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A Bombardier Q400. The head of the union representing Bombardier workers at the Q400 plant in Toronto says he realizes the turbprop made there is being beaten in the market, but outsourcing wing and cockpit assembly to Mexico and China is not the best way to fix that issue. (Fred Lum/The Globe and Mail)
A Bombardier Q400. The head of the union representing Bombardier workers at the Q400 plant in Toronto says he realizes the turbprop made there is being beaten in the market, but outsourcing wing and cockpit assembly to Mexico and China is not the best way to fix that issue. (Fred Lum/The Globe and Mail)

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Bombardier defends outsourcing plan as bailout bid draws fire Add to ...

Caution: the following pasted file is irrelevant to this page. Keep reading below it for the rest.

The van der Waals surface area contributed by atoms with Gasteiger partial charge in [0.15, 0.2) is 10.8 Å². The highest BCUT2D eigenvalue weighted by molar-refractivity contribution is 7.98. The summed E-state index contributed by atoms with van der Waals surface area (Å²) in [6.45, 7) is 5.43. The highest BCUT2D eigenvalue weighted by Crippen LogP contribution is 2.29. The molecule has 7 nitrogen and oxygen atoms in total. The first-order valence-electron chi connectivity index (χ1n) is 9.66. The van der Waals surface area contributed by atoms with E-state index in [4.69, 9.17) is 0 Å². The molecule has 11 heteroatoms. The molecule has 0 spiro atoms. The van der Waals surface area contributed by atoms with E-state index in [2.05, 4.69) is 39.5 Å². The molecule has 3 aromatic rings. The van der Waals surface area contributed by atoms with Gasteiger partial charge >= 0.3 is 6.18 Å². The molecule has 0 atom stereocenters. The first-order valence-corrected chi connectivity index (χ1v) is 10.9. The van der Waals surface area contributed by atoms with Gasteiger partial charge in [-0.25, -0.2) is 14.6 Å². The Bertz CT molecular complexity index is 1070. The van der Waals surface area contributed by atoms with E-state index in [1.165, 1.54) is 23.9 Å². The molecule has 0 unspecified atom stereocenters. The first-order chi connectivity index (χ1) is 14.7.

Bombardier Inc. is defending its plan to outsource more work on its Toronto-built Q400 turboprop aircraft to manufacturing sites outside Canada, saying its goal of cutting costs on the aircraft has nothing to do with its billion-dollar aid request from Ottawa.

But federal lawmakers questioned the wisdom of offering the company a big bailout if it is stripping away local jobs.

“Bombardier is a global company and we have to take advantage of opportunities to grow our business and market presence on a worldwide basis,” Bombardier commercial aircraft spokeswoman Marianella Delabarrera said.

“So yes, that does include revisiting supplier contracts and in some cases even working with our unions to find ways to make our aircraft programs more competitive. And this is exactly what we’re doing with the Q400.”

The comments come after The Globe and Mail reported the details of a recent proposal Bombardier made to its unionized manufacturing staff in Toronto to shift assembly of wings and cockpits for the Q400 turboprop to facilities in Mexico and China. Bombardier is trying to get production costs of the slow-selling plane down so it can reduce its price and make it more competitive against products made by rival ATR, the market leader. Ms. Delabarrera confirmed exploratory talks with union officials on the Q400’s competitiveness are continuing but she declined to discuss specifics.